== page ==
Extreme ownership of everything that goes on in your life. With all your life experience, what would you leave the audience with a couple of things that you took with you along the way that stuck with you and that have really meant a lot to you over the years?
Know your truth and be willing to speak your truth. Be honest all the time, even though it might be painful at times to be 100% honest, because I believe that honesty allows you to create an extraordinary life. Create a plan for your day every single day. Much of it could be routine, like I had a morning routine. When I wake up, the first words that I consciously input into my brain is, “I greet this day with love in my heart, every person, every situation and every circumstance, because I choose to make my life sacred,” and if at first I don’t believe it because they might be waking up tired, I lay there and repeat it until I honestly believe the words that I’m telling myself.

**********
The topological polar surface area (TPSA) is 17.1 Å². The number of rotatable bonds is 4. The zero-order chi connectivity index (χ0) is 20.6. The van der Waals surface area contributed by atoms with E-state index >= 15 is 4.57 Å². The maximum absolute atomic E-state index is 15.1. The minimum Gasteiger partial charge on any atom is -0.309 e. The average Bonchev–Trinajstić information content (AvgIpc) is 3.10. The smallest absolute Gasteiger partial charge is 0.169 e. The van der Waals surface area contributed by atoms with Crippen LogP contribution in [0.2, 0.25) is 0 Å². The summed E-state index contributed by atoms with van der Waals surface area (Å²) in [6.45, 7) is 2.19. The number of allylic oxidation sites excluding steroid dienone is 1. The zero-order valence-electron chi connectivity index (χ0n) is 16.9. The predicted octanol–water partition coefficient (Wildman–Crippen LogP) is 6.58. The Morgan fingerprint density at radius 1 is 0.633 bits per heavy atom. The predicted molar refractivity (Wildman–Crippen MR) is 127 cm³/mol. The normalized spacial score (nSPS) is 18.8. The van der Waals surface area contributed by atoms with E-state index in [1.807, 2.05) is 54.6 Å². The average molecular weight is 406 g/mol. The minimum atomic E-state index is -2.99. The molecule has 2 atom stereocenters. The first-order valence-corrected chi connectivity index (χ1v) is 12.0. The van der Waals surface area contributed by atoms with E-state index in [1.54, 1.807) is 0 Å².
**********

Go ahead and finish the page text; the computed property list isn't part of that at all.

Then when I choose to get out of bed, and by the way, I do not set a clock. I decide the night before what time I’m going to wake up and I wake up usually within ten to fifteen minutes to that. If you have to set a clock, my advice to you is set it for the exact time that you want to get up and the minute it goes off, get your butt out of bed. The snooze button thing is the worst invention on the planet. What you’re telling yourself is that you’re willing to snooze through your day, you’re willing to wait to take action for your day. I believe that action eliminates fear. I choose to take action immediately. Like I said, I work at getting myself in this really great state. The minute I feel that way, I turned on my side and as my feet hit the ground one foot at a time, I just say thank you. Step my right foot and step left foot and say thank you and enter my day in a state of gratitude before anything great has happened. Guess what? I got to wake up. How cool is that? You got to wake up this morning. Everyone here got to wake up this morning too, and hopefully you all get to wake up again tomorrow.